Saturday saw one of the banding world’s great conducting talents finally secure a personal grand slam of major titles, as Allan Withington led Foden’s to victory at the 160th British Open at Symphony Hall.
In an engrossing contest packed with a host of intriguing ‘Electra’ interpretations from the 17 contenders, the Norwegian based Englishman brilliantly led the Sandbach band to claim the famous gold shield.
In the process they also stopped Black Dyke’s seemingly inexorable progress towards their own 2012 ‘Grand Slam’ in its high powered tracks.
Reigning champion Cory produced a superb defence of their title under the baton of new MD Philip Harper to come third, whilst there were excellent performances from crowd favourites Grimethorpe and Brighouse & Rastrick to secure fourth and fifth.
Leyland completed the prize winners announced from the stage in sixth.
Epitome of cool
As the Foden’s players joyously celebrated their first Open success since 2008, (as one happy player remarked—they seem to do rather well in Olympic years) the man who has finally added a Mortimer Maestro Trophy to his collection of National and European triumphs (not forgetting a host of Norwegian wins) was the epitome of cool as he quietly surveyed the aftermath of victory from the side of the stage.
With his designer sunglasses perched on top of his head and a smile worth a million Nordic Krone, he clutched the one personal memento to have eluded him in 22 previous attempts at the event—until now.
"I’m delighted of course," he said modestly, "But more pleased for the players. When I first came to the band a lot of people thought the success would come immediately, but it didn’t, so to win here after all the hard work they have put in makes this first victory all the better."
The MD was full of praise for the way his players approached a work that they certainly grew to enjoy: "It’s a very difficult piece," he added with a wry smile, before revealing one of the secrets to mastering it on the day.
"It took a great deal of work to get right. I concentrated on the music, not the technicalities such the time signatures, and the band really got the feel of what I wanted to bring out of the score. They were superb."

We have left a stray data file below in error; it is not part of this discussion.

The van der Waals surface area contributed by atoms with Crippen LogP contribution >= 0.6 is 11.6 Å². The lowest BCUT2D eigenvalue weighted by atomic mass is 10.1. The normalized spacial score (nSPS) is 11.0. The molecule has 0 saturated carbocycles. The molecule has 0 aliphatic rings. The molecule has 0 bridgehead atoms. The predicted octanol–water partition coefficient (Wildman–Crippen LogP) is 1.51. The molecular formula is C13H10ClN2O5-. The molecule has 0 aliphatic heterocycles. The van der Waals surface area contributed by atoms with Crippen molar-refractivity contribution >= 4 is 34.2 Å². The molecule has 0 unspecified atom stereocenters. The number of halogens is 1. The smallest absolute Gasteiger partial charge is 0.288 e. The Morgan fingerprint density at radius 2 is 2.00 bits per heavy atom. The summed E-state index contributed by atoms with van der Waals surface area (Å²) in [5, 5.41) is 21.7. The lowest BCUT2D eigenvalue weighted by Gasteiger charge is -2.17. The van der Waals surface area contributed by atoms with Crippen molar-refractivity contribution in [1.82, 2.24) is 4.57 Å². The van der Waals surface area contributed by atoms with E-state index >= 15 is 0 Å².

That was certainly acknowledged by each of the three adjudicators, Stephen Roberts, Derek Broadbent and Steve Sykes.
"Fabulous—what a performance! Detail, quality, musicality—it had it all!" wrote Stephen. "Dynamics and detail are superb! I just listen. And it was worth listening to!!" added Derek.
Steve Sykes closed by writing, "...a breathless conclusion. Well sorted by MD! Very enjoyable."
After the disappointment of the English Nationals in Preston, victory tasted very sweet for principal euphonium Glyn Williams, whose personal contribution saw him also claim the Geoff Whitham Award as the ‘Best Euphonium’ Player.
"It’s nice to be recognised for your playing," he said, "But it’s the overall victory that counts most. To win the Open takes a great team effort—and that’s what we have always had at Foden’s.
Allan has been inspirational since he came to the band and we were determined to show that we could win a major title under him."
With Black Dyke’s second place greeted with the usual sharp intake of collective breath around the hall, compere David Hayward’s announcement of Foden’s victory was greeted with generous approval from the audience, the vast majority of who thoroughly enjoyed the test ‘Electra’ posed for the competing bands.
However, the Queensbury band’s ‘near faultless’ performance, as described in Stephen Roberts remarks (Steve Sykes thought they ‘really nailed it!’), straight after the mid contest break, just failed to squeeze past Foden’s, who had earlier ended the first half of the contest in breathtaking fashion.
Near perfection wasn’t to prove quite enough though as Dyke headed back to Yorkshire with their Grand Slam dreams shattered.
"All three judges were so impressed by Foden’s, but when number 10 came on (Black Dyke) we really had to look so closely at things again," Stephen Roberts later told 4BR.
"We just felt there were a few more little slips in their performance—but it was very, very close."